I was going to start off by saying that the last time a game that held me in thrall was World of Warcraft. But then I’d be discounting Mass Effect 3 which I finished twice. With that said though, I’m at ninety hours played in Skyrim on my first real play through and am nowhere near finished yet. Even with every side quest available, I’d finished a play through of Mass Effect 3 in about sixty hours.
I’m not belittling Mass Effect 3 in anyway but rather I’m pointing out the fairly linear progression of Mass Effect 3 against the sheer open world of Skyrim. For example, with Skyrim, once you have completed the tutorial on how the game works and giving you some gear you are free to do whatever you wish.
Oh there are some pointers with various characters saying how urgent it is that you must go somewhere and do something but there is no time limit. The quest remains in your log for when you eventually decide to get around to it.
I never played Oblivion (I possibly missed something there by all accounts) so the last Elder Scrolls game I played was Morrowind which had the same free-style play. However, Morrowind was fairly brutal when it dumped the player into the world as I remember thinking “Okay, what do I do now?!” Either I learned my lesson with Morrowind or Skyrim has significantly improved on guiding the bewildered player.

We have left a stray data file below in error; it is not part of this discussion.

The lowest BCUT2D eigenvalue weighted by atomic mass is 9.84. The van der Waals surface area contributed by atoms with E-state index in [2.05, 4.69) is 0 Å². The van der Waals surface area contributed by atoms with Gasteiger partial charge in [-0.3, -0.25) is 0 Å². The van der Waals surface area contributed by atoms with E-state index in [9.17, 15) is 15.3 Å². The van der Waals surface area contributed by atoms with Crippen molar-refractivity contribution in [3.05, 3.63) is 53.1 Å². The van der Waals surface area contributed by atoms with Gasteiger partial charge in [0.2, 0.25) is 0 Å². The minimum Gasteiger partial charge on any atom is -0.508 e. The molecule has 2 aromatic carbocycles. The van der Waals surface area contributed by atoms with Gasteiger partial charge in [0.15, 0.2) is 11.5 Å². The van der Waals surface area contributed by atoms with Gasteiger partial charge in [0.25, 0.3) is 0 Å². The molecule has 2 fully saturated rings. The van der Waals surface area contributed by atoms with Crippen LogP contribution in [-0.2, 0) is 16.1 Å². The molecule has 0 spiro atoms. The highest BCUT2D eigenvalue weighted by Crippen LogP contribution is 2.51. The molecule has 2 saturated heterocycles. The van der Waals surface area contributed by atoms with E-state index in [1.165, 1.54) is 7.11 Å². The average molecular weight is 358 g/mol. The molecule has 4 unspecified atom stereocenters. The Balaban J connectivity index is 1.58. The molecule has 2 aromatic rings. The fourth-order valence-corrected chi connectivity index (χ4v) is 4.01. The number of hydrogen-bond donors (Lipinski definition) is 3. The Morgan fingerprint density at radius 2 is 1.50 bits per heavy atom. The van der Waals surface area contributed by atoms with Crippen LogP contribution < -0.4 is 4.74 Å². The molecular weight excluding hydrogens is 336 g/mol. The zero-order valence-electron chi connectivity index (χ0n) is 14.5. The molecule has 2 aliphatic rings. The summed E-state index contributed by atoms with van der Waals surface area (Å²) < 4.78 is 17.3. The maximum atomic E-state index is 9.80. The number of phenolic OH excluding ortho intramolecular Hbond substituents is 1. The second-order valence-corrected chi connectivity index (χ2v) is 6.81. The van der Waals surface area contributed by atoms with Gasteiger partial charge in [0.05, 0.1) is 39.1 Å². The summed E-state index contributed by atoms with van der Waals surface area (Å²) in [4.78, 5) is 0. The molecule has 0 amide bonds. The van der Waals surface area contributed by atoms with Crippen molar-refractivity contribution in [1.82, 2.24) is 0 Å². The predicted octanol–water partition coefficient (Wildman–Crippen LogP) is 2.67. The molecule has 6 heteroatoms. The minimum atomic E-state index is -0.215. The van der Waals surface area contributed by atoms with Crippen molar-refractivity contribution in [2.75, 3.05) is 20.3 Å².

I’d have to say that it’s undoubtedly the latter. It felt like whoever I spoke to had something for me to do from chopping wood, joining the Stormcloaks or the mage’s college. Or I could ignore all that and go and climb that mountain over there.
Skyrim is completely different to the majority of RPGs in a number of fundamental ways. In most, when creating a character, it’s at that point that you’d choose a class and based upon your choice, you’d be given some basic armour and weapons and then the rest of the game would be spent as that. However, Skyrim’s initial tutorial equips you with a number of items ranging from heavy armour to mage robes, lock picks and spells and then leaves the choice of what you want to be determined entirely by your play style.
In essence, the more you use something, the better you become at it. Whereas you think you want to be a warrior archetype, you may find yourself a heavy armour wearing mage. This is perfectly feasible. This brings me to another difference with Skyrim. Whereas levelling up is fundamental to any RPG, Skyrim doesn’t give an XP (eXperience Points) for dispatching enemies or turning in quests. Instead you level up by increasing your skills. Of course, there is only a limited amount that you can actually do without actually getting out there a killing foes and completing quests so the effect is nearly the same.
So whilst I may not have levelled by handing in a quest, I almost certainly have by using magic and / or weapons whilst dungeon delving. I’ll admit that it does feel a little odd. Another difference is ‘loot’. Generally, I’m used to ‘if it’s not tied down, then I’ll claim it and sell it for gold’. The same is true in the dungeons of Skyrim but certainly not in towns. Whilst it’s certainly possible in towns, if the act is seen, you’ll get into trouble.